Against



in opposition to; contrary to; adverse or hostile to:
twenty votes against ten; against reason.
in resistance to or defense from:
protection against burglars.
in an opposite direction to:
to ride against the wind.
into contact or collision with; toward; upon:
The rain beat against the window.
in contact with:
to lean against the wall.
in preparation for; in provision for:
money saved against a rainy day.
having as background:
a design of flowers against a dark wall.
in exchange for; as a balance to or debit or charge on:
He asked for an advance against his salary.
in competition with:
a racehorse running against his own record time.
in comparison or contrast with:
a matter of reason as against emotion.
beside; near; before:
The car is against the building.
Archaic. before; by the time that.
over against, in contrast with:
the rich over against the poor.
Contemporary Examples

The right tried to use this against Obama in 2008, leading FactCheck.org to look into claims that Obama supported infanticide.
Conservative Activists at GOP Convention Doggedly Focus on Abortion Michelle Goldberg August 28, 2012

That something was Christie, who announced his candidacy for the State Senate in 1993, against Majority Leader John Dorsey.
This Civil War Reenactor Controls Christie’s Fate Olivia Nuzzi March 4, 2014

But Warren was actually working for consumers’ interests rather than against them.
The Brown-Warren Debate Michael Tomasky September 20, 2012

Their campaign is going to have to be almost as much against Ryan as against Romney.
Michael Tomasky on Paul Ryan’s Convention Speech and His Web of Lies Michael Tomasky August 29, 2012

Sheehan has railed against President Barack Obama as she did against Bush.
Cindy Sheehan Antiwar Activism Continues Despite Being Used by the Democrats Stephen L. Carter May 15, 2011

Historical Examples

We are more sensible of what is done against custom than against Nature.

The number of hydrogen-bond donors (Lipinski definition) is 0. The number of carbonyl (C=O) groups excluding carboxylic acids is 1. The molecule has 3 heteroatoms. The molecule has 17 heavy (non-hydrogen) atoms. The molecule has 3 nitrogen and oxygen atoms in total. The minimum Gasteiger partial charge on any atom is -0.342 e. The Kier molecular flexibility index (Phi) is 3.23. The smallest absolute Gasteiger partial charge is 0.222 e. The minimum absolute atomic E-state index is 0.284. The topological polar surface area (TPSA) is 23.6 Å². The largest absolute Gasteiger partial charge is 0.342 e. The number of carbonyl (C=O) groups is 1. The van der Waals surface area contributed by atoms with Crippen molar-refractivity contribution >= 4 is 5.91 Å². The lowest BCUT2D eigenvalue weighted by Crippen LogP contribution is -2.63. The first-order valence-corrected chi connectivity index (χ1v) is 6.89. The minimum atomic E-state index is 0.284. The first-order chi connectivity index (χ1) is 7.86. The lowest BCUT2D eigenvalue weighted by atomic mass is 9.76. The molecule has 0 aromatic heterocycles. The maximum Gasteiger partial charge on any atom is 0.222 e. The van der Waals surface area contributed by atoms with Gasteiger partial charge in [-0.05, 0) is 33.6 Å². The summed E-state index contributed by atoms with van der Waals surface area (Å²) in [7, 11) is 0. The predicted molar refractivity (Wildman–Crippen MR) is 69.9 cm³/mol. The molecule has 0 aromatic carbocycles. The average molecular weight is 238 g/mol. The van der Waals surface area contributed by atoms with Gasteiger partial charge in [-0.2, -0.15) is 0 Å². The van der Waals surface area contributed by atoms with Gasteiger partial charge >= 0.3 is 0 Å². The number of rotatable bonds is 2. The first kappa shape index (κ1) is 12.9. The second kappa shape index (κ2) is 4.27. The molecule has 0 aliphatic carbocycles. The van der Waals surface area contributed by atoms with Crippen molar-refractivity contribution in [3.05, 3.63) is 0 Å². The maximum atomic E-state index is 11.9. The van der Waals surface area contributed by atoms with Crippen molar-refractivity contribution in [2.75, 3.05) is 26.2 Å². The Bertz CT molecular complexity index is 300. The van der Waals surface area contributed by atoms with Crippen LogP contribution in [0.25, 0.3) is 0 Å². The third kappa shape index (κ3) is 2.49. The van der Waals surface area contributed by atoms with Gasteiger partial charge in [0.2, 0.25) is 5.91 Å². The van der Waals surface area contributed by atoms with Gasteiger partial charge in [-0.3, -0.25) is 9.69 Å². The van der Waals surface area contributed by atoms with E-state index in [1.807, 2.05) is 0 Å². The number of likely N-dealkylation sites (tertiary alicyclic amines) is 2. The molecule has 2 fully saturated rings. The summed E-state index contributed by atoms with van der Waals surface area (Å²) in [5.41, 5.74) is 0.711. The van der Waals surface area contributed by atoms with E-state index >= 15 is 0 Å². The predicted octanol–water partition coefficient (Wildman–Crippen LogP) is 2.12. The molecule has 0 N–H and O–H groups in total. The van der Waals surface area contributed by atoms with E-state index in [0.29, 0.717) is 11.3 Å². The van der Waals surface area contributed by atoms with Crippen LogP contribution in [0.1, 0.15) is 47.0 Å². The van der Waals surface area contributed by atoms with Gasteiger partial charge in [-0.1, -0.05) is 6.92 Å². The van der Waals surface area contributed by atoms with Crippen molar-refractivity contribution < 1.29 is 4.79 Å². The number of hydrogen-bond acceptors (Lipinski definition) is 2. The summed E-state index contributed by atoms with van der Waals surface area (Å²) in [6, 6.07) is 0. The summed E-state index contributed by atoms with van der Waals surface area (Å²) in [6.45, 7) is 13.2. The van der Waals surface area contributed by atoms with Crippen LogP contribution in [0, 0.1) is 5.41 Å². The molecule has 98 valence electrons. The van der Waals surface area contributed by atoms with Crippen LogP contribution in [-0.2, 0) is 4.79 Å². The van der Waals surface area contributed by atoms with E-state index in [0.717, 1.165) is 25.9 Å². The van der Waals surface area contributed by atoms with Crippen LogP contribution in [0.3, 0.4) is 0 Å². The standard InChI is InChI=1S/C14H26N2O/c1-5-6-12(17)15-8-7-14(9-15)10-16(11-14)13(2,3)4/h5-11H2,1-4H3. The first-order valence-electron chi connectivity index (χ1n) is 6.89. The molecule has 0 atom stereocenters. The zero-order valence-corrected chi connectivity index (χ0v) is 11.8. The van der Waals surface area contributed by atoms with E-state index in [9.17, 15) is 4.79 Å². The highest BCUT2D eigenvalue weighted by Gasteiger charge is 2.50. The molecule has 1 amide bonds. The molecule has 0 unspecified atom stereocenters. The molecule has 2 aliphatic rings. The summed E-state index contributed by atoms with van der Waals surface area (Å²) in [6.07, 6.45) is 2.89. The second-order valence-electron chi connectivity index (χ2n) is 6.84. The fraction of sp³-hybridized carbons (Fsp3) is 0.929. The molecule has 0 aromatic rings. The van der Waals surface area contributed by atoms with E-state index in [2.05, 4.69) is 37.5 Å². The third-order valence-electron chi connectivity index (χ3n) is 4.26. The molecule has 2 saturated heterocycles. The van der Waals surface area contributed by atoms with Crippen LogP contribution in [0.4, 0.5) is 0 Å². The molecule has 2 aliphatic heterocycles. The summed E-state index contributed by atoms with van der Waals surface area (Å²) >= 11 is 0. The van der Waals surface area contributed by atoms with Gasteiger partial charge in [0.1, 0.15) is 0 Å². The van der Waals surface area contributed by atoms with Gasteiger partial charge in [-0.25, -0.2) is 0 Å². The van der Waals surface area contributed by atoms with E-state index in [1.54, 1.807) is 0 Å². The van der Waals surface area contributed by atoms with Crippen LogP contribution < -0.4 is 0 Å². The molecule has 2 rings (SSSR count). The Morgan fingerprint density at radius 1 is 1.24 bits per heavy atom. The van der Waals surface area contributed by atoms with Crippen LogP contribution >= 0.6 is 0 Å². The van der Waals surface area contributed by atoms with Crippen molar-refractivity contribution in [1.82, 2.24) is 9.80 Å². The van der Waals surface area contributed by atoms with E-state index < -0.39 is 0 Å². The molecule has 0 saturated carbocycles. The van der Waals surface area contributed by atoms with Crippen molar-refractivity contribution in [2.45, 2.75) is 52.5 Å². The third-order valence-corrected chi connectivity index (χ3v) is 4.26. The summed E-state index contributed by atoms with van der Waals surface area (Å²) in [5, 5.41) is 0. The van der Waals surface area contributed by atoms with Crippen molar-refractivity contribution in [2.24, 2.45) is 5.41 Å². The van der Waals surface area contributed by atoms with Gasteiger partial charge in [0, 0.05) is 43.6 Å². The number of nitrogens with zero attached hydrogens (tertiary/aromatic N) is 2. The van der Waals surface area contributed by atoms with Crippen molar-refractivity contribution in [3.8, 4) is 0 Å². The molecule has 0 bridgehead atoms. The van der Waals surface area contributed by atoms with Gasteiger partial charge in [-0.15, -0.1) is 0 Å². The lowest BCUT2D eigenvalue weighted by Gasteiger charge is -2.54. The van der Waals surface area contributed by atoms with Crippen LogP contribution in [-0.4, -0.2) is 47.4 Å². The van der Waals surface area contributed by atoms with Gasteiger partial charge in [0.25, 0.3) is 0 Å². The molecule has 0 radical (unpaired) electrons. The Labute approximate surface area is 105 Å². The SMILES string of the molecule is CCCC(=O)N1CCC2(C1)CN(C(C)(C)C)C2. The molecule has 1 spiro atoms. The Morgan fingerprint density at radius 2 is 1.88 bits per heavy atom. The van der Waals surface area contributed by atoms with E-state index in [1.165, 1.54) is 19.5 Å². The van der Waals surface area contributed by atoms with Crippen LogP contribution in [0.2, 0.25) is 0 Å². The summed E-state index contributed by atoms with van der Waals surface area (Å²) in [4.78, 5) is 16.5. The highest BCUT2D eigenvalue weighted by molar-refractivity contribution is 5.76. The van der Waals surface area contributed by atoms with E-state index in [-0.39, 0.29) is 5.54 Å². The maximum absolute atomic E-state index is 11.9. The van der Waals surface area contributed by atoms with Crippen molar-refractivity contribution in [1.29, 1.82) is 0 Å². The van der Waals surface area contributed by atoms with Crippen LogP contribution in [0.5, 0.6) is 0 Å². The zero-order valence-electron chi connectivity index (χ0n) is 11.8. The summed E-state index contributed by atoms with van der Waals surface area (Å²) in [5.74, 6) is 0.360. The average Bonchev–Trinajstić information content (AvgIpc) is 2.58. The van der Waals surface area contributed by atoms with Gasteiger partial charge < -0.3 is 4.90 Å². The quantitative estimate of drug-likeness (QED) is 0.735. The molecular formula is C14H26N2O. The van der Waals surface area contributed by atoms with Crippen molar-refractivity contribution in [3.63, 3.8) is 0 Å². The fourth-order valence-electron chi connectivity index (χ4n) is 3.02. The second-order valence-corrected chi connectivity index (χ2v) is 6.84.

Familiar Quotations John Bartlett

But at last there came a day against which no objections could be raised.
Philothea Lydia Maria Child

The gossip of L—— had set in full current against Lilian’s fair name.
A Strange Story, Complete Edward Bulwer-Lytton

They were good fighters and for a long time they were able to hold their own against all invaders.
Ancient Man Hendrik Willem van Loon

He says, “I am persuaded that he is able to keep that which I have committed to him against that day.”
God’s Plan with Men T. T. (Thomas Theodore) Martin

preposition
opposed to; in conflict or disagreement with: they fought against the legislation
standing or leaning beside or in front of: a ladder against the wall
coming in contact with: the branches of a tree brushed against the bus
in contrast to: silhouettes are outlines against a light background
having an adverse or unfavourable effect on: the economic system works against small independent companies
as a protection from or means of defence from the adverse effects of: a safeguard against contaminated water
in exchange for or in return for
(rare) in preparation for: he gave them warm clothing against their journey through the night
as against, as opposed to or as compared with: he had two shots at him this time as against only one last time
adv.

early 12c., agenes “in opposition to,” a southern variant of agen “again” (see again), with adverbial genitive. The parasitic -t turned up mid-14c. and was standard by early 16c., perhaps from influence of superlatives.

against all odds
against one’s better judgment
against one’s will
against the clock
against the grain
against the tide

also see:

beat one’s head against the wall
cards are stacked against
come up against
count against
dead set against
guard against
have something against
hold something against
lift a hand against
over against
pit someone against
run against
set against
swim against
turn against
two strikes against
up against

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  • Against all odds

    In spite of seeming very unlikely, as in Against all odds we had a snowstorm in early May, or Against all odds the slower team won. This transfer of a betting term to general usage occurred about 1900.

  • Grain

    a small, hard seed, especially the seed of a food plant such as wheat, corn, rye, oats, rice, or millet. the gathered seed of food plants, especially of cereal plants. such plants collectively. any small, hard particle, as of sand, gold, pepper, or gunpowder. the smallest unit of weight in most systems, originally determined by […]



  • Against one’s better judgment

    Despite serious misgivings or objections, as in Against my better judgment, I told her to come whenever she pleased.

  • Against one’s will

    Without one’s consent, forcibly, as in The defendant knew he could not be made to testify against his will. Originally one meaning of will was “acquiescence” or “consent,” but this sense survives only in this idiom, which today nearly always implies some use of force. [ c. 1400 ]



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